At one point a few weeks ago, I received a Facebook message from a friend that I found frustrating and upsetting. In fact, I was so upset by this message that I thought it deserved a somewhat brusque, limited reply.
But just answering with a curt message didn’t seem like enough to me. In an occasional fit of acting like an angsty drama queen, I briefly contemplated responding to this person via Twitter and responding with a message containing a link to my response there.
For my less geeky readers, Twitter is basically a “micro-blogging” service that aims to answer the question “What are you doing?” Since its launch in 2006, however, it has far outgrown its humble roots. Rather, on top of its original (and somewhat narcissistic) purpose of telling everyone all the glorious details of the tedium of one’s daily life, it has evolved into a platform for people to converse with one another and share valuable information.
The nature of Twitter as a social communications platform isn’t what made me contemplate using it to communicate my response to said friend, however. The “feature” that did was in fact perhaps Twitter’s most limiting one: a post to the service, regardless of the source, cannot exceed 140 characters.
In my twisted little mind, I momentarily thought using such a limited medium would be a fantastic way to snub my nose at my friend for the frustrating message. It would be like saying, “not only do I want to write you a curt reply but I’m going to do it in a medium that won’t let me answer in any other way. You know, for emphasis.”
While eventually I came to my senses and realized this would be (a) childish, (b) lame and (c) be significantly weakened in purpose by the fact that said friend would entirely miss the significance of me replying via Twitter, the sheer existence of this idea in my mind has made me wonder: what message, intended or not, does our choice of communication tool send to the people on the receiving end?
In the days of user-generated content, and not long after “you” became Time’s man of the year, we have more different ways to share our feelings and opinions than ever, whether with a specific individual or a broader group.
If I have an issue, I can twitter or blog about it; at the same time, I can set up a public forum to discuss it or write a column in a newspaper drawing attention to the concern. But this is just scratching the surface. I could post a meaningful photo on Flickr, Digg a link, or share a bookmark with a group of friends at Ma.gnolia. And Facebook itself has about 30 different ways to disseminate information to everyone from a single friend to vast quantities of strangers.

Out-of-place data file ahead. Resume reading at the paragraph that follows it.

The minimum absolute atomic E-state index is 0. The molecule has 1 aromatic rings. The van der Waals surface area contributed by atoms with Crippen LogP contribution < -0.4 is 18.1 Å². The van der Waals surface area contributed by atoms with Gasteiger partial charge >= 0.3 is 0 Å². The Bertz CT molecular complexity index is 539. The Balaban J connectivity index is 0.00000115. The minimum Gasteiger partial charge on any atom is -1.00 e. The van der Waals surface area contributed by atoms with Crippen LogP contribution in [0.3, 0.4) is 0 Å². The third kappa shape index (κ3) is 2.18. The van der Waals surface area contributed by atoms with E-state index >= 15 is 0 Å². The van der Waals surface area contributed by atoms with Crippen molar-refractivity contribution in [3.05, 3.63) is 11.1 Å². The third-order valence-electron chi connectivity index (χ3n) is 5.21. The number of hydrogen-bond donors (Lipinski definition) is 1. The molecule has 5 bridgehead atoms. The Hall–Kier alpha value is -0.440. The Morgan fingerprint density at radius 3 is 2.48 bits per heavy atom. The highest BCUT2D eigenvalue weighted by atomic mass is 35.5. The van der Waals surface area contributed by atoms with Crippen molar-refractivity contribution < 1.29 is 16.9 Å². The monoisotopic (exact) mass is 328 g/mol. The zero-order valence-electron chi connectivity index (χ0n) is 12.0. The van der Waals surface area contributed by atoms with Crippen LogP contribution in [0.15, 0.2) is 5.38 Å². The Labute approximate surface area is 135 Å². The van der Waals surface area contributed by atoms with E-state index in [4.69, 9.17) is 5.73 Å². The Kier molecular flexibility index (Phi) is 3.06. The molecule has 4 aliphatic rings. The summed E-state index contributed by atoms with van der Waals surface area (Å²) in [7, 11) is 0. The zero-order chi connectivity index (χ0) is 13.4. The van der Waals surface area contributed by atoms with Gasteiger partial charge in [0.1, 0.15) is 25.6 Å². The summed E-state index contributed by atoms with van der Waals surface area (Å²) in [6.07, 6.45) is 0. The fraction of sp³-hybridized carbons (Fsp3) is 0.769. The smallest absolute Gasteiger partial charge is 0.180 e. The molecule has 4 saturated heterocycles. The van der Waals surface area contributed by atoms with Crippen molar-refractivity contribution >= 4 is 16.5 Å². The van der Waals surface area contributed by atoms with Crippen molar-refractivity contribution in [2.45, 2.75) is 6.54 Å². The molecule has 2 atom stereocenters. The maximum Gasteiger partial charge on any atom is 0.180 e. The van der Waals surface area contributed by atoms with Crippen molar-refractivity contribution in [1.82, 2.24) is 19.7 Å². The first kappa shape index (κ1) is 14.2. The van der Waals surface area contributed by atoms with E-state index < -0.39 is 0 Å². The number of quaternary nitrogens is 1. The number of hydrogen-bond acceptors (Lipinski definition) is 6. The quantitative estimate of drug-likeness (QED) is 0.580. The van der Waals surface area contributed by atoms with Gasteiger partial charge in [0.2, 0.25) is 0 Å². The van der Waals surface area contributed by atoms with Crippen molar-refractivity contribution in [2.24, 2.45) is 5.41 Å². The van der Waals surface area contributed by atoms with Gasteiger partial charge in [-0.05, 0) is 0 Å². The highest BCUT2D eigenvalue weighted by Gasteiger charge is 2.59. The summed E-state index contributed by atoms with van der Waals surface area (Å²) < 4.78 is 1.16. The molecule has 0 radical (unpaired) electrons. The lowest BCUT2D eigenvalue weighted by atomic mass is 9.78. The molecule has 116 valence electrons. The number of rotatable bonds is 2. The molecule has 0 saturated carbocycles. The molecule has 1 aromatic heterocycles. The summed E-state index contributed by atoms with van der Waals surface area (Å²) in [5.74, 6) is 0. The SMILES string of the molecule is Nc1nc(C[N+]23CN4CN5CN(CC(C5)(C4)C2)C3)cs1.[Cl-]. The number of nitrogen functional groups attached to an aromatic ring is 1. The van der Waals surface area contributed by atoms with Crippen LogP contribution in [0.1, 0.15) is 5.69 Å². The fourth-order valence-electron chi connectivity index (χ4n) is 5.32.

The increased choice in communication mechanisms is bound to be a good thing for most people; the number of ways for an individual to get his or her message out to large groups in particular has increased vastly since the advent of the web.
The wealth of ways to spread a message may briefly seem exhilaratingly liberating, but between the power of search engines and the fact that more and more of our interaction is moving online, all public and some private communication is logged and can be linked back to you. As a result, the unconsidered, unintended consequences of choosing a specific medium for a given message could carry a surprising amount of weight.
Granted, for the everyman user of a given service, it’s perhaps not as likely that a little spat with another might-as-well-be-anonymous user will really come back to haunt him or her. But the web has an interesting way of making previously anonymous people overnight “celebrities”—just ask Star Wars Kid.
At the same time, a flippant response to an individual can hurt a person regardless of the medium used—but choosing a public one like a blog or Twitter is only likely to amplify the extent of the offense. Despite what this column may seem like, I am not full of doom and gloom on the matter of these new communication tools. I most certainly do not intend to scare anyone away from using Twitter or anything else; in fact I believe people should do the opposite and actively participate online. Indeed, to some extent this comes down to a topic I wrote about some months ago: the increasing need to actively manage one’s online identity.
At the same time, one hardly needs newfangled online websites to shoot themselves in the foot. An unwise phone call or letter to the editor can be just as, if not more of a disaster. Sometimes it isn’t even up to you: earlier this year I got a scare when the article syndication service the Technique participates in decided to carry a column I wrote under the headline “Holy Bible is a book that makes you dumb.”
That doesn’t mean you shouldn’t be honest, frank and transparent in your conversations. Rather, next time you’re about to hit that “send” button, stop and think if the method you’re about to use is really the right one.